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15.2.05

Dvořák With a Czech Accent


On February 13, for the first time since 1985 (then still during the Cold War), the "Symphony Orchestra of the Capital City of Prague" (a.k.a. Prague Symphony Orchestra, FOK) graced Washington on a mission of cultural diplomacy with an all-Dvořák program, courtesy of WPAS. Serge Baudo led his crack ensemble's performance in the well-filled Kennedy Center Concert Hall and opened with an exciting and boisterous Carnival Overture, op. 92, that—some shakiness in the violin section apart—knew to delight.

What followed was the rarely performed Piano Concerto in G minor, op. 33, a work that is the little stepsister to its more famous, exposed, and virtuosic cello and violin concerto siblings. Indeed, not until Pierre-Laurent Aimard's stupendous recording with Nikolaus Harnoncourt was there a wholly convincing recorded version in the catalogue. Footnote: this includes both the original version, as recorded by Svatislav Richter with Carlos Kleiber (EMI) or the Wilem Kurz revision, well played by Rudolf Firkusny (DG/Westminster). A tall order for soloist Martin Kasik, but one to which the 28-year-old soloist rose amiably.


available at AmazonA.Dvořák, Piano Concerto (+ Golden Spinning Wheel),
P-L.Aimard / N.Harnoncourt / Concertgebouw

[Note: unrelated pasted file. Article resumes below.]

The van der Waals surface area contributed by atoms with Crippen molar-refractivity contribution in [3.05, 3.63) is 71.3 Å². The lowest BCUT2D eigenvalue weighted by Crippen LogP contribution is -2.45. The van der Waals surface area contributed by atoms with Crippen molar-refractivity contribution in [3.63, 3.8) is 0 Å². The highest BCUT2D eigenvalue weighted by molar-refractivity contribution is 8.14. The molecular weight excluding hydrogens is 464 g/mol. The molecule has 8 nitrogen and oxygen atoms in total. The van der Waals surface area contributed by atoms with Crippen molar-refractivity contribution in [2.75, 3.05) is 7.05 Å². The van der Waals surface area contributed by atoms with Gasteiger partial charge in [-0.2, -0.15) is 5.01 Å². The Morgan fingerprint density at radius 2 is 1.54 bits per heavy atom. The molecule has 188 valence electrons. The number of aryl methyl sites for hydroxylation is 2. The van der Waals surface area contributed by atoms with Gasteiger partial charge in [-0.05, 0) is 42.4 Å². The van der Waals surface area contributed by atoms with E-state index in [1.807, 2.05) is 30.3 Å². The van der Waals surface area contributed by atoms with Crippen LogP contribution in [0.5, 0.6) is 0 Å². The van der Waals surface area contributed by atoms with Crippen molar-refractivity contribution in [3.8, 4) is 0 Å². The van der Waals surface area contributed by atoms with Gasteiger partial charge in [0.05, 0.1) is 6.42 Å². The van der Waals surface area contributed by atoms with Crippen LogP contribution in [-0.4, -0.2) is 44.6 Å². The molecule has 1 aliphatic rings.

Warner

He clearly cherished the work and presented it with a facility that delivered much and promised even more. The chance to hear the work live mostly made up for the FOK not having the same precision of attack and sheen in the strings or the perfectly executed brass of Harnoncourt's Royal Concertgebouw in the aforementioned recording. The concerto is, warts and all, still an important work by a major composer and offers many delights that the umpteenth performance of the cello concerto would not easily muster. The rousing finale of the opening Allegro Agitato made it irresistible for many a listener to applaud. The soft, pianissimo horn entry in the Andante sostenuto had a completely mangled note, but therefrom on it was mostly (and literally) a smooth ride through this meandering, oddly lyrical, gentle but also often turgid second movement. The horns off to brass bootcamp, and all might have been well. Another rousing finale for the third movement (Allegro con fuoco), ending amid bravos and (the usual) standing ovations, made you forget earlier weakness and sent people into (the three minute, 40 seconds long) intermission in high spirits. Two thumbs up for the programming, and one each for the work and the performance.

Slavonic Dances (op. 46, nos. 1, 2, 8 and op. 72, nos. 10 and 15) are more standard fare, but not less delightful for it. Performed with plenty of oomph and panache, the works (originally for piano, four hands) show why they propelled Dvořák from obscurity to international fame. Much like the preceding piano concerto, there isn't much to them that is Slavonic or Czech (they are merely based on Slavonic dance forms), but the music is imaginative, light, delightful, and accordingly easy on the ears. Though modeled on Brahms's Hungarian Dances, they more often to the taste of Johann Strauss II, substituting the Vltava for the Danube.

The young timpanist with his red mohawk especially got into the spirit; his body swinging and shaking and grooving with the music, his head bobbing... all-awhile pounding away in sweet bliss at the skins in front of him. (If Bill Murray were ever to make a comedy about a timpanist, that's how I imagine he would play the part.)

Another Slavonic Dance coupled with a few cheeky comments by Serge Baudo were a cute cap on a lighthearted afternoon of lovely music.